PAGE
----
Fitch considers as a credit positive the library's strong working relationship with the city, which consistently levies a substantially higher dedicated millage (2.54 mills in 2011) than required by state statute. The library is highly dependent on property taxes; this source represented 89% of general fund revenues in fiscal 2012.
STRONG RESERVES PARTIALLY INSULATE LIBRARY
As a result of the city and library's strong relationship and the library's prudent fiscal policies, the library's unreserved fund balance was strong at 45% of spending at year-end 2011, helping to insulate the library from exposure to the city. Positive operations were achieved mainly through a 27% cut in operating hours. Management projects that 2012 operations will result in a small surplus by continuing prior-year cuts and headcount reductions. The library's 2013 budget continues the trend of strong city support with 5% growth in the city's library levy and incorporates a small operating surplus. Continued expenditure monitoring will remain key to the library's financial flexibility given its revenue-raising constraints.
WEAK ECONOMIC INDICATORS
Reflective of continued challenges in the local economy, the city's unemployment rate was notably elevated at 10.9% in June 2012, well above state (9.3%) and national (8.4%) averages. The city experienced tax base decline of 11.3% since peak (2009); however, the city benefits from revenue raising flexibility to offset contractions due to its home-rule powers. Wealth indicators are below both state and national averages. The city's top employers represent health and higher education and manufacturing sectors.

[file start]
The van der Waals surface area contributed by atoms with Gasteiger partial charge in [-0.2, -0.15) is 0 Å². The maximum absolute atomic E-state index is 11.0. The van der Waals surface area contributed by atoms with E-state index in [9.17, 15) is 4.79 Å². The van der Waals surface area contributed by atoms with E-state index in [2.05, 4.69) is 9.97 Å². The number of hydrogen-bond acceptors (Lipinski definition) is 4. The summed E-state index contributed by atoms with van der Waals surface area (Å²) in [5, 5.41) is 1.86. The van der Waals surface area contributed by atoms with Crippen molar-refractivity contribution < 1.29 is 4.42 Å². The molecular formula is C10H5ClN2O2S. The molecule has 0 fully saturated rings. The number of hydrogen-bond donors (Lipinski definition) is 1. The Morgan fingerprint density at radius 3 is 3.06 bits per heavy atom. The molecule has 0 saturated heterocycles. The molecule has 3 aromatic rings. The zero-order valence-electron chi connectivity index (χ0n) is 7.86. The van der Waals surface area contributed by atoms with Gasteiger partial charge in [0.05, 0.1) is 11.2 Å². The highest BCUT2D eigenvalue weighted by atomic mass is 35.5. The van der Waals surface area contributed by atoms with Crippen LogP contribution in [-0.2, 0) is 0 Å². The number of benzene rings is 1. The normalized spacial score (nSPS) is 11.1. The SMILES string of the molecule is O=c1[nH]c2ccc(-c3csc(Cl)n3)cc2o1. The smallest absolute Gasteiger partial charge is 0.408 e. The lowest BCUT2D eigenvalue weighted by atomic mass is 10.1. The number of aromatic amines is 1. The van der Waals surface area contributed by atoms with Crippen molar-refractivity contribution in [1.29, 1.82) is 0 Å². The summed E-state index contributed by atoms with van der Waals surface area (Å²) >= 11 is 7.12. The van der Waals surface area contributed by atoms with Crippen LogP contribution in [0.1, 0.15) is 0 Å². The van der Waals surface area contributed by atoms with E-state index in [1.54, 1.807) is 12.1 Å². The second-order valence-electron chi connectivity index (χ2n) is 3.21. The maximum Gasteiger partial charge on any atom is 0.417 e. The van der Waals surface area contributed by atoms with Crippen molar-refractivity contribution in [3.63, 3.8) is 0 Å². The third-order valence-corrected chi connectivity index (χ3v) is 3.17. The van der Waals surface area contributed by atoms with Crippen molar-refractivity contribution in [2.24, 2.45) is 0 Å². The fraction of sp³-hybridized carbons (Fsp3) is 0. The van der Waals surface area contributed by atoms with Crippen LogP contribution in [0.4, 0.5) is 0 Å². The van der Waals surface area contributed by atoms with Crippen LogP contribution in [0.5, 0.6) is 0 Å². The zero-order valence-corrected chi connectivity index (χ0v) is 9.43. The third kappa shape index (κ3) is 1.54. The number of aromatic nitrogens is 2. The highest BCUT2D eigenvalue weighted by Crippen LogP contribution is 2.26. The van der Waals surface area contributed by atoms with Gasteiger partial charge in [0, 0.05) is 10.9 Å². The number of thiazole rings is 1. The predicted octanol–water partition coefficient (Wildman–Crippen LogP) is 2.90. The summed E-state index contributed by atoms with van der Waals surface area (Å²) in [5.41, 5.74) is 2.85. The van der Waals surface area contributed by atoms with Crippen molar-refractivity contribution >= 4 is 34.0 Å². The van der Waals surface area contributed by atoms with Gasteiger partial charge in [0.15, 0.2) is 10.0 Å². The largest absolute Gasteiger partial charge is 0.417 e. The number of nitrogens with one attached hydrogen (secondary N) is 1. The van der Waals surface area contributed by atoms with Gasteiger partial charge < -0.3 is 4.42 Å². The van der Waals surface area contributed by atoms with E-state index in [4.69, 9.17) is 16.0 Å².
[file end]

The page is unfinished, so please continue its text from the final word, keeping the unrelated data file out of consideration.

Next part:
MODERATE DEBT; POOR PENSION FUNDING
Fitch does not expect that debt payments will represent near- or middle-term financial pressure for the library, as debt is moderate ($2,661 per capita; 4.8% of market value) and future capital needs are modest and expected to be financed through private donations. The city's 2011 debt service payment was 12.6% of general fund but this elevated level reflects very rapid principal amortization, at 92% in 10 years.
Fitch expects that the city's and library's annual pension payments will likely increase given that the state plan to which they contribute is underfunded (59% in 2011 based on Fitch's 7% rate-of-return assumption) and statutory contribution rates, which the library and city pay in full, are less than the actuarially determined rates.
Post-employment benefits are limited to an implicit rate subsidy, which is not presented separately for the library from the city's financial reporting. The city's unfunded actuarially accrued liability is $43.2 million, representing a scant 0.1% of market value.
Additional information is available at 'www.fitchratings.com'. The ratings above were solicited by, or on behalf of, the issuer, and therefore, Fitch has been compensated for the provision of the ratings.
In addition to the sources of information identified in Fitch's Tax-Supported Rating Criteria, this action was additionally informed by information from Creditscope, University Financial Associates, S&P/Case-Shiller Home Price Index, and IHS Global Insight.
Applicable Criteria and Related Research:
--'Tax-Supported Rating Criteria' (Aug. 14, 2012);
--'U.S. Local Government Tax-Supported Rating Criteria' (Aug. 14, 2012).
Applicable Criteria and Related Research:
Tax-Supported Rating Criteria
U.S. Local Government Tax-Supported Rating Criteria